Abstract Within the history of Law Enforcement, racism has been a constant controversial issue that the media continually focuses on. In the recent years with rules and policies becoming stricter, law enforcement seems to continue using racism as a method of determining right and wrong in a situation. What has changed in the last 30 years affecting racism within police departments? Statistics were gathered by multiple sources, one being the National Police Misconduct Statistics and Reporting Project (NPMSRP). This material covers multiple factors of police racism within the history of the United States.
To start off the Sean Bell case was an example of Police brutality. Police Brutality is one of the most serious issues of human violation that is unaddressed because of the cover up by fellow police officers during internal investigations. There are many instances when police officers engage in the activities of rough physical behaviors such as shooting, beating, torture and other unnecessary brutal acts among citizens which often result in injury or sometimes even death. Suspects of a crime, the victims, as well as their families, who are seeking justice, are usually disregarded. Usually if not always the people who deserve to be held accountable by the brutal violation of human rights getaway from the due punishment and continue to do their foul crimes (Collins 1).
Racism is not only a police problem; it is a problem this entire country faces every day. In order to solve the problem of racist cops, we must first solve the problem of racist societies. Racial profiling is difficult to prove. A reason behind this is many encounters of racism and racial profiling go undocumented, or attempted to be documented too late. “From a legal Point of view racial profiling is tricky because it can be difficult to prove.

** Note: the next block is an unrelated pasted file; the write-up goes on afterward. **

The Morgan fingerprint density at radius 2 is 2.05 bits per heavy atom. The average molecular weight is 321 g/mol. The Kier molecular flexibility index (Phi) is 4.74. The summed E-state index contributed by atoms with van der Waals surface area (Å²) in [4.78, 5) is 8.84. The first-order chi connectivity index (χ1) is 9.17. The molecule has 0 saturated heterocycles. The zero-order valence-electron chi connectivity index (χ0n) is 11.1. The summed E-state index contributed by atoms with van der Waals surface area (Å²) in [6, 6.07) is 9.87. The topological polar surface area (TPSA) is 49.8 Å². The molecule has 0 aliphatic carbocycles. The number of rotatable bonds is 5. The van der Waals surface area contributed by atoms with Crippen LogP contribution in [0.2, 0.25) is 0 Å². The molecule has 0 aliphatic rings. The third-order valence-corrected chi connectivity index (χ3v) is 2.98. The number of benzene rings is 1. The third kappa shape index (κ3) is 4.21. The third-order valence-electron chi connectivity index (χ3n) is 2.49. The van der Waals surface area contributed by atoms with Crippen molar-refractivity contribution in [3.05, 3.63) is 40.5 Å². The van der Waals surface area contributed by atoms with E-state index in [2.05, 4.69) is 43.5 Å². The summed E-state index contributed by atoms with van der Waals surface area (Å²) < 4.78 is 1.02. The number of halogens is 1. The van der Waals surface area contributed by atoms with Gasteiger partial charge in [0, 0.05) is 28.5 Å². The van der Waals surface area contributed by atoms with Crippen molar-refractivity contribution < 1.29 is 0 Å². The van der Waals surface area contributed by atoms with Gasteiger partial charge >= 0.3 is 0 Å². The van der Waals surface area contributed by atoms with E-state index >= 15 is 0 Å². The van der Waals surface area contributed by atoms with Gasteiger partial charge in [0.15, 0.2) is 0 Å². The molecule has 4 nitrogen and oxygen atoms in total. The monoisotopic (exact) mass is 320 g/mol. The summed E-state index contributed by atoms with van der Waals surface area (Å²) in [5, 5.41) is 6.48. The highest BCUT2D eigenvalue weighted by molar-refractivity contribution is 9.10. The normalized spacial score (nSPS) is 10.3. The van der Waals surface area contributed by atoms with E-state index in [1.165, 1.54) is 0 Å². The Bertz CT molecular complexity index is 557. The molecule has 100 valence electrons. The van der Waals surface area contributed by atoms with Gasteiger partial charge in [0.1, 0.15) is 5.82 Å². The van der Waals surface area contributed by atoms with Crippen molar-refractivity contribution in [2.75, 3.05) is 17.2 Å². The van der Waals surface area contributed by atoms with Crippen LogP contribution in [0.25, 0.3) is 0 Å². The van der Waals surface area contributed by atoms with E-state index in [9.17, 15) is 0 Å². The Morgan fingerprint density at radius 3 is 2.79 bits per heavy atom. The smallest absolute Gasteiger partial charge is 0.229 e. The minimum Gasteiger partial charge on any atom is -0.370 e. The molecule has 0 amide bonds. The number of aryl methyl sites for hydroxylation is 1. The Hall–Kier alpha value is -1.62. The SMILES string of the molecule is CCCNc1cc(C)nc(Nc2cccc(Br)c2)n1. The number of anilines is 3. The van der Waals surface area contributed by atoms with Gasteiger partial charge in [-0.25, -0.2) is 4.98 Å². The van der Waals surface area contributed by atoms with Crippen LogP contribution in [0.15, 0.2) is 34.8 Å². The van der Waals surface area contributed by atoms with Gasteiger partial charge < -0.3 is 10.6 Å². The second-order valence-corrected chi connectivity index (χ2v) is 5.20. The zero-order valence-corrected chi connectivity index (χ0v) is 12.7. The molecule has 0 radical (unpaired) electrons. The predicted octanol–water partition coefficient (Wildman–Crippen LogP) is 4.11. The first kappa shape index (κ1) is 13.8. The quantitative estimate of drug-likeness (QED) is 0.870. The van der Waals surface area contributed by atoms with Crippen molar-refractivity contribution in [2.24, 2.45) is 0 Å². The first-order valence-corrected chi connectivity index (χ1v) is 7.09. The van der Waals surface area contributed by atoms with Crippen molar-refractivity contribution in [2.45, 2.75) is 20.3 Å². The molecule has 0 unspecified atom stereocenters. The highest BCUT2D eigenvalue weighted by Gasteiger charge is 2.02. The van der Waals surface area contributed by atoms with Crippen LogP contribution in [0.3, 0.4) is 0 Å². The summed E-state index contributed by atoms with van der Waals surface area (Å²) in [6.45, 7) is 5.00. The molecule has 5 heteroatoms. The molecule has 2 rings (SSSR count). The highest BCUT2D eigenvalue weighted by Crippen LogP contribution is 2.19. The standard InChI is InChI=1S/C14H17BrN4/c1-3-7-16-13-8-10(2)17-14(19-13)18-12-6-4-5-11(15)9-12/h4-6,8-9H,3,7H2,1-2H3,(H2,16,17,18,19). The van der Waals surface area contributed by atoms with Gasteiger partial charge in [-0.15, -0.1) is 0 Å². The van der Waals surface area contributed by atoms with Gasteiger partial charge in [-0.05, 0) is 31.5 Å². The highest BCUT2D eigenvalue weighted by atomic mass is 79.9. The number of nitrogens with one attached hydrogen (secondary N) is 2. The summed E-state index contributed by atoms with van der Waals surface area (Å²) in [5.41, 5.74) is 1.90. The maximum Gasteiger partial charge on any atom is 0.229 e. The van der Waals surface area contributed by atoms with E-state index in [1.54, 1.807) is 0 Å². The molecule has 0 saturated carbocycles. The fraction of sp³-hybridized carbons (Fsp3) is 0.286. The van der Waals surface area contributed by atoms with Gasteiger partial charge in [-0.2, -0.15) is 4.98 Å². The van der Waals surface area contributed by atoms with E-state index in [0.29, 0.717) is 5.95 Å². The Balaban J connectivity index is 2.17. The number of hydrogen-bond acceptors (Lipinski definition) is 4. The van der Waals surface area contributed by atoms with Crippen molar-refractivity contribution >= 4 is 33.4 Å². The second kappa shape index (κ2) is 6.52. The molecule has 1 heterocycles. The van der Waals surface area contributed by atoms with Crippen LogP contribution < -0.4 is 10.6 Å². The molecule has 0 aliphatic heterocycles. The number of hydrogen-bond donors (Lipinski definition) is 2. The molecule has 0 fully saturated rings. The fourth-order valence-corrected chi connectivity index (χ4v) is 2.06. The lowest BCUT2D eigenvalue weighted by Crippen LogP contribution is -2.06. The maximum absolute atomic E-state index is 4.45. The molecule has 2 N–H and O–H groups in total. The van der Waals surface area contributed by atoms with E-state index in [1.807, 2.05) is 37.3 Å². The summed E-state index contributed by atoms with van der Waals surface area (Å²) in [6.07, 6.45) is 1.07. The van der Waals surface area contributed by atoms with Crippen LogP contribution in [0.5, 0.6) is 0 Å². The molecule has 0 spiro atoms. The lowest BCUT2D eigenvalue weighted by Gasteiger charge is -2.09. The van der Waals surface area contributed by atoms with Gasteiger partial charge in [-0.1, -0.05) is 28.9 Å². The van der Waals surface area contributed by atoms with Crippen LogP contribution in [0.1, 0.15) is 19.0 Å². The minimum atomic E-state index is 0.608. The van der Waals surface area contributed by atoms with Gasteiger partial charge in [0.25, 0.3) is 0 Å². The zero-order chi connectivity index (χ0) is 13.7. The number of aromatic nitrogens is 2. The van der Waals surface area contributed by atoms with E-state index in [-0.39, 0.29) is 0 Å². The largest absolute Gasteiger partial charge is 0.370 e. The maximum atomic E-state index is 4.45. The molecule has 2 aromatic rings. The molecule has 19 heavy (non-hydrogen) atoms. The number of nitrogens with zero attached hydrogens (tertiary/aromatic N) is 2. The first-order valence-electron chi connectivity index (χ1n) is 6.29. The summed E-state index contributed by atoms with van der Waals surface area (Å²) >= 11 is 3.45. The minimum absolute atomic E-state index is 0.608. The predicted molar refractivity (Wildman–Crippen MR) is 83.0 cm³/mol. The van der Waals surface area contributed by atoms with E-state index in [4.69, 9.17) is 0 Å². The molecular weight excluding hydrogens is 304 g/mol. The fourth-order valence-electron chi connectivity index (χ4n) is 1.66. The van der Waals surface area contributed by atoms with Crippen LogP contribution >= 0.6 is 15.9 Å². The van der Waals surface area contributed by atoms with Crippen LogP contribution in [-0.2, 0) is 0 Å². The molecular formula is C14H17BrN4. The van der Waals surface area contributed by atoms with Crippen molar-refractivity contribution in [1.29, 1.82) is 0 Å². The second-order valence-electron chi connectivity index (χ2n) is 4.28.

Due to this problem, Scarman Report suggested to reform ‘recruitment and training’ because of racism in young police officers. Bowling and phillips (2002: 128-9) mentioned that in the 1970s and 1980s police officers widely practiced using ‘oppressive policing techniques’ in the ethnic minority’s communities, such as ‘ mass stop and search operation, the use of riot squads using semi-military equipment, excessive surveillance, unnecessary armed raid, and police use of racially abusive language.’ For example, Willis (1983) mentioned that black males, adult and young, double to be stopped rather than white. Not only for black people, but also West Indians tripled and Asian five times higher on foot. Smith (1983) also mentioned that, many West Indians have experienced to be stopped ‘for almost any reason and very often for no reason
It's clear that in every single case police officers are overreacting. But the question here is: Is it because of racism? The chairman of the police union Washington D.C. says that deadly use of force where race is a factor does not equal racism. Furthermore the debate is about the punishment of Slager. If the fault is not on the police, Slager has to be punished.